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Marjorie Baumgarten

Film Editor

EMAIL MARJORIE BAUMGARTEN
TWITTER: @moviemarge

Marjorie Baumgarten is a film critic and senior editor at The Austin Chronicle, where she has worked in many capacities since the paper's founding in 1981. She has been the Chronicle's Film Reviews editor for the last 25 years, and her work has also appeared in Variety, The Hollywood Reporter, and Film Comment.

104 articles in 2006   •   page 1 of 3

The Good Shepherd

Matt Damon abandons the cat-and-mouse theatrics of his Bourne identity to play the reserved fictional functionary whose life serves as the prism through which this film examines the early years of the CIA.

Film Review, Dec. 22, 2006

The Bridesmaid

Claude Chabrol's latest film is based on a Ruth Rendell novel and, though not one of his best films, is still a good reminder of the madness that sometimes lurks in plain sight.

Film Review, Dec. 15, 2006

Apocalypto

The ever-astonishing filmmaker Mel Gibson continues his (probably unintentional) study of the mortification of the flesh through the ages.

Film Review, Dec. 8, 2006

Unaccompanied Minors

Calling John Hughes: Former Freaks and Geekster Paul Feig has got your number.

Film Review, Dec. 8, 2006

Heading South

North American women of a certain age, who are sex tourists at a Haitian resort in the late Seventies, provide grist for this French film's study of social and economic contrasts.

Film Review, Dec. 1, 2006

F*ck

Like the very word this documentary examines, F*ck can be found all over the place.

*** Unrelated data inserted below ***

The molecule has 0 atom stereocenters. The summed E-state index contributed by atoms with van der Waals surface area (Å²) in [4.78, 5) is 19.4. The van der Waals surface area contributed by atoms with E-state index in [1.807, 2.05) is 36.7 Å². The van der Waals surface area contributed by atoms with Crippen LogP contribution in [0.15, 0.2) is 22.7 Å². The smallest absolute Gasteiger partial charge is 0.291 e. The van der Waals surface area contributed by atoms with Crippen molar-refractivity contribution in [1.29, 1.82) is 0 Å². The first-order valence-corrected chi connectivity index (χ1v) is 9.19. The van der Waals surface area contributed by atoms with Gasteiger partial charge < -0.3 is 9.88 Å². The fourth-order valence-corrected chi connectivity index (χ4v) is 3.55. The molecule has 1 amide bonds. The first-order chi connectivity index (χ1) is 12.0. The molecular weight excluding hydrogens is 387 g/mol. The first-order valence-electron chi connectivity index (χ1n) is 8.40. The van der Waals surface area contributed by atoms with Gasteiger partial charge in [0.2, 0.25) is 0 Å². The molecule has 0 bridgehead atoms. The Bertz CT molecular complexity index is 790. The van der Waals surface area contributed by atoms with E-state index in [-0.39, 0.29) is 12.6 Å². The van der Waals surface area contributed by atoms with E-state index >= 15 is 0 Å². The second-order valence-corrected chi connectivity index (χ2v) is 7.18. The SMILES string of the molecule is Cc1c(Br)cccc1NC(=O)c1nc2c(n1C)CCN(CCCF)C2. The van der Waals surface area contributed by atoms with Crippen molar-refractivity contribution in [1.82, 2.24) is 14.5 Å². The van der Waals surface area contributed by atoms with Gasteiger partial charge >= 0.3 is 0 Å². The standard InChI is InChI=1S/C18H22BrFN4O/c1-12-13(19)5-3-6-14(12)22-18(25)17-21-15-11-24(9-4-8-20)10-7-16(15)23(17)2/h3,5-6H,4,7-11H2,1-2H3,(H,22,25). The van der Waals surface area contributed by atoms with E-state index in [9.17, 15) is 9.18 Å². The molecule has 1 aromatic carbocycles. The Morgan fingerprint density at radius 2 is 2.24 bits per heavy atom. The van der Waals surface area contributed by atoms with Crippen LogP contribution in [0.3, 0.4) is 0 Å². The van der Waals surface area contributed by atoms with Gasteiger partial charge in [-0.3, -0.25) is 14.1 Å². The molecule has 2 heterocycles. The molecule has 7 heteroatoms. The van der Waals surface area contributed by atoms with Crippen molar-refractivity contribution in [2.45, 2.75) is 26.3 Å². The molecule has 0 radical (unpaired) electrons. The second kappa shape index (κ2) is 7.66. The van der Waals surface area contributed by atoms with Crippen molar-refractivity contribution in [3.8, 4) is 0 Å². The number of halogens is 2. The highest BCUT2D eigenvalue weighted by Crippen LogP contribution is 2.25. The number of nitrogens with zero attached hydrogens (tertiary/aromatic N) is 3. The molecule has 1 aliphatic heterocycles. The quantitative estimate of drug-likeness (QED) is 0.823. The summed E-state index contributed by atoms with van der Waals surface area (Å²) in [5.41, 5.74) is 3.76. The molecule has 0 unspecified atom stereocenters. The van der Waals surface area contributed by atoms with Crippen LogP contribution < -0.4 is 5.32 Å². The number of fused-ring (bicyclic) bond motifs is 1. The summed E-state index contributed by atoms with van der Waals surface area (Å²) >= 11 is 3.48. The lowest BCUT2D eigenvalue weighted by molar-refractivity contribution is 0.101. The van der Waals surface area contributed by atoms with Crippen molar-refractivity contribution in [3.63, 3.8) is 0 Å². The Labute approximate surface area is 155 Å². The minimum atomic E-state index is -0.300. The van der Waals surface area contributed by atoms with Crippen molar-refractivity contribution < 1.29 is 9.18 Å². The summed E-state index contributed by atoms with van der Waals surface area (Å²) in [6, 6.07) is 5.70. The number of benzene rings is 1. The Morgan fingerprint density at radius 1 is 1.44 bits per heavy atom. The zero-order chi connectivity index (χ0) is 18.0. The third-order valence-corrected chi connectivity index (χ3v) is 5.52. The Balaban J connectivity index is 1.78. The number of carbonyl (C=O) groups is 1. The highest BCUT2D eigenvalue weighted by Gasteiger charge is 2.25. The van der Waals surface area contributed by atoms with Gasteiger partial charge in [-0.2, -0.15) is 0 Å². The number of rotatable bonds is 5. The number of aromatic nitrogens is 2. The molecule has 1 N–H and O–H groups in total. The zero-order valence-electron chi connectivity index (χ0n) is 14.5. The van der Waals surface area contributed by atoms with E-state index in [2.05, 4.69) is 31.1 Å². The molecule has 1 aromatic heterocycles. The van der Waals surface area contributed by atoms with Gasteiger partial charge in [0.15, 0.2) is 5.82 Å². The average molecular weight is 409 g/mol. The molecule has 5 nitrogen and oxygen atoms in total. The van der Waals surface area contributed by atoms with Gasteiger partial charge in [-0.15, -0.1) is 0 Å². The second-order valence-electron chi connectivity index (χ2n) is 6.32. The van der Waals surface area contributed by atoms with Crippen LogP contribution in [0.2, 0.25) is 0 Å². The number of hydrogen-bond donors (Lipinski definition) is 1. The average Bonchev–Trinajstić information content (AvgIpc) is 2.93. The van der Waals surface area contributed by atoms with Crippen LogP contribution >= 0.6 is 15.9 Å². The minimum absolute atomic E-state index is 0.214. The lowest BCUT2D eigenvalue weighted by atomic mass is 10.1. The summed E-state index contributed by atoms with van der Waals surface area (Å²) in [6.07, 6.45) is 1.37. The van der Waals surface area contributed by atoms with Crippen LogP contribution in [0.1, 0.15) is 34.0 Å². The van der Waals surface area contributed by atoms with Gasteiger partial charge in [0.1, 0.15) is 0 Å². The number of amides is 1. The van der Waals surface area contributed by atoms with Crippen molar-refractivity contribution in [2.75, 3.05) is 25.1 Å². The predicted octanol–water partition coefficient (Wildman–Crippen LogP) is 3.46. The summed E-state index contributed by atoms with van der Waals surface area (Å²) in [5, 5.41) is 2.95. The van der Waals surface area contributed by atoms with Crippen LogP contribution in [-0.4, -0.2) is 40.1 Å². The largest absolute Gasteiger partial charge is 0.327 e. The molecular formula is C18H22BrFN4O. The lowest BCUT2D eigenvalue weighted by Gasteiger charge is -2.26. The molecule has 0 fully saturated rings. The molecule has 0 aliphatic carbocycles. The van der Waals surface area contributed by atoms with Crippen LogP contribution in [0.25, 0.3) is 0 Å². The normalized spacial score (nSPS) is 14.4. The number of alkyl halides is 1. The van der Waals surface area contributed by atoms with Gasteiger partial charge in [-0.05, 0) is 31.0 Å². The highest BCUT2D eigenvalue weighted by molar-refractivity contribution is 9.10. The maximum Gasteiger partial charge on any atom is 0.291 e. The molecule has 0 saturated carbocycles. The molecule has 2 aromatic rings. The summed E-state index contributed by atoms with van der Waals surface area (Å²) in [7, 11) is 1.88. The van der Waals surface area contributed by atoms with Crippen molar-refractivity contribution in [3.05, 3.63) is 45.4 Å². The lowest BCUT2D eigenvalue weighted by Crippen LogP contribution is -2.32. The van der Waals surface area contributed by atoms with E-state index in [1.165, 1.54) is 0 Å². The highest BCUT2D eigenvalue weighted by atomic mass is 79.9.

Film Review, Dec. 1, 2006

Déjà Vu

If the science fiction in Déjà Vu has more to do with fiction than science, it’s not as though this Denzel Washington picture ever pauses long enough for that realization to fully take hold.

Film Review, Nov. 24, 2006

The Fountain

Like some epic figure of yore, writer/director Aronofsky has allowed his hubris to get the better of him: The Fountain is a dry well.

Film Review, Nov. 24, 2006

Happy Feet

Raise your flippers in praise of these animated yet flightless fowl, who sing and dance and fight the eco-wars.

Film Review, Nov. 17, 2006

Shut Up and Sing

The Dixie Chicks' struggle with the conflicting demands of art and commerce as portrayed in this documentary shows that they're still not ready to make nice.

Film Review, Nov. 17, 2006

Army of Shadows

Although made in 1969, this French masterpiece by Jean-Pierre Melville is receiving its first stateside release.

Film Review, Nov. 10, 2006

Boynton Beach Club

Although this movie about residents of an “active adult” retirement community in Florida has a certain niche-market appeal, it’s really a movie for anyone who enjoys a solid romantic comedy.

Film Review, Nov. 10, 2006

Bobcat Goldthwait on 'Sleeping Dogs Lie'

Screens Feature, Nov. 10, 2006

13 (Tzameti)

This first feature by Georgian-born French immigrant, Gela Babluani, marks a memorable debut: It's a taut and stylish thriller despite its brutal psychological duress.

Film Review, Nov. 3, 2006

The Queen

This Helen Mirren starrer provides a glimpse of the British monarchy at a contemporary crossroads between supreme dominance and utter irrelevancy.

Film Review, Oct. 27, 2006

A Guide to Recognizing Your Saints

Montiel's debut feature about growing up in Astoria, Queens, in the mid-Eighties is full of the filmmaker's instinctive brio and inchoate ideas and the elaborations of a brilliant ensemble cast.

Film Review, Oct. 27, 2006

Death of a President

More sleight of hand than persuasive drama, this what-if story about the aftermath of a presidential assassination is technically seamless but dramatically hollow.

Film Review, Oct. 27, 2006

One Night With the King

Despite a title that makes it sound like a tell-all about a one-night-stand with Elvis Presley, this movie is actually about the Jewish heroine, Queen Esther.

Film Review, Oct. 20, 2006

Flags of Our Fathers